Obamacare receives a big, fat 'F' from physicians
With the upcoming presidential election likely to alter the landscape of “Obamacare”—from simple tweaks by Democrats to outright attempted repeal by Republicans—Medical Economics asked healthcare policy experts and our readers to debate the law’s effect on U.S. physicians.
Our editorial staff, with the assistance of our physician advisers, selected eight provisions and consequences (both intentional and unintentional) stemming from the law. Policy analysts provided their thoughts on how Obamacare has shaped the last six years. Then we asked physicians from our editorial advisory board, our 200-member Reader Reactor Panel (comprised of physician readers nationwide who help direct our content), and our e-newsletter subscribers to grade the various elements based on their own experiences. Each physician ranked each element in terms of how it assisted their day-to-day work as physicians on a score from 0 (not at all) to 10 (extremely helpful). The average of all respondents was used to derive the letter grade. Physicians also offered short justifications for their ranking.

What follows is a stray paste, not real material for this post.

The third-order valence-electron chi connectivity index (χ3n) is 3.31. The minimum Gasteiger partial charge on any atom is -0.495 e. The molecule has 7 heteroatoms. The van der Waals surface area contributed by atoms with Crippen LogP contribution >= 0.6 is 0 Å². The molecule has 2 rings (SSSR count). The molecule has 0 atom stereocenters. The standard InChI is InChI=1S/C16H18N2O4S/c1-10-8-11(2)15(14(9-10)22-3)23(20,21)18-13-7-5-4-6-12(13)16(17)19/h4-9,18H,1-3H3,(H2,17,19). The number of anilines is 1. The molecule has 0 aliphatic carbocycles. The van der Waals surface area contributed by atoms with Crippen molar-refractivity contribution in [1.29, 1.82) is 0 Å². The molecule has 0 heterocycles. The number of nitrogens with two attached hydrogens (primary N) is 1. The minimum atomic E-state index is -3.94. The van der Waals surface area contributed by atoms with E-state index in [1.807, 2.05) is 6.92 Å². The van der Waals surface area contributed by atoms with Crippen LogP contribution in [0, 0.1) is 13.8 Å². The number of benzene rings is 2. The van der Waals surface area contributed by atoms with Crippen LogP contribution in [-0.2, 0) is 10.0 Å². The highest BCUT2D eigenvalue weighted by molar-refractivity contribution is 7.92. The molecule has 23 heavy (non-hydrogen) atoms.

This program was necessitated by the growing numbers of primary care physicians who were closing their practices to Medicare patients, due to the many challenges of meeting Medicare rules and regulations, according to Mark Rust, JD, managing partner of Barnes & Thornburg LLP, and past chair of his firm’s National Healthcare Department in Chicago, Illinois.
Physicians were “dropping the program if they could get away with it, and if they couldn’t, [making] shorter visits to try and keep their heads above water with the level of payments they were getting and concomitant administrative demands made by Medicare,” he says.
There’s also a subtle professional rivalry between specialists and primary care physicians, says Anthony Lo Sasso, PhD, professor of health policy and administration at the University of Illinois, Chicago. “Specialists doing the invasive, more costly, higher-reimbursement treatments would say these are very skill-based [services], but primary care says, ‘well, we’re trying to change their behavior, prevent them from having angioplasty or what have you, so maybe that’s more valuable.’”